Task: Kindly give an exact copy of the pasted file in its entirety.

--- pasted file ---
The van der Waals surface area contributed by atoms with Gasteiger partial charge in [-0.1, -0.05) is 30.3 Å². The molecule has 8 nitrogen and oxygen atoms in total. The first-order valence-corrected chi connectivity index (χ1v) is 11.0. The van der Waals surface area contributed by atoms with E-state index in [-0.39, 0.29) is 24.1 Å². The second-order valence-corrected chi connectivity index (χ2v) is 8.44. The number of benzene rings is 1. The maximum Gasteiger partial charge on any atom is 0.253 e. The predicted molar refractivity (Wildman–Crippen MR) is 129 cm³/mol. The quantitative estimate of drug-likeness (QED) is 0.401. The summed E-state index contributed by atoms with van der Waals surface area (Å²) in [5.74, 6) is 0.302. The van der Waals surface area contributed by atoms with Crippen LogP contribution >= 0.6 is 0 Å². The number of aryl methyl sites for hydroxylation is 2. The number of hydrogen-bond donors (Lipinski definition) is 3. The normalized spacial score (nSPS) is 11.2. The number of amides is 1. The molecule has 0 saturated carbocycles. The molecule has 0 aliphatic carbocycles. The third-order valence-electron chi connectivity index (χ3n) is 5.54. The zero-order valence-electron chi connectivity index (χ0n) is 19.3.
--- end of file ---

The van der Waals surface area contributed by atoms with Gasteiger partial charge in [-0.1, -0.05) is 30.3 Å². The molecule has 8 nitrogen and oxygen atoms in total. The first-order valence-corrected chi connectivity index (χ1v) is 11.0. The van der Waals surface area contributed by atoms with E-state index in [-0.39, 0.29) is 24.1 Å². The second-order valence-corrected chi connectivity index (χ2v) is 8.44. The number of benzene rings is 1. The maximum Gasteiger partial charge on any atom is 0.253 e. The predicted molar refractivity (Wildman–Crippen MR) is 129 cm³/mol. The quantitative estimate of drug-likeness (QED) is 0.401. The summed E-state index contributed by atoms with van der Waals surface area (Å²) in [5.74, 6) is 0.302. The van der Waals surface area contributed by atoms with Crippen LogP contribution >= 0.6 is 0 Å². The number of aryl methyl sites for hydroxylation is 2. The number of hydrogen-bond donors (Lipinski definition) is 3. The normalized spacial score (nSPS) is 11.2. The number of amides is 1. The molecule has 0 saturated carbocycles. The molecule has 0 aliphatic carbocycles. The third-order valence-electron chi connectivity index (χ3n) is 5.54. The zero-order valence-electron chi connectivity index (χ0n) is 19.3.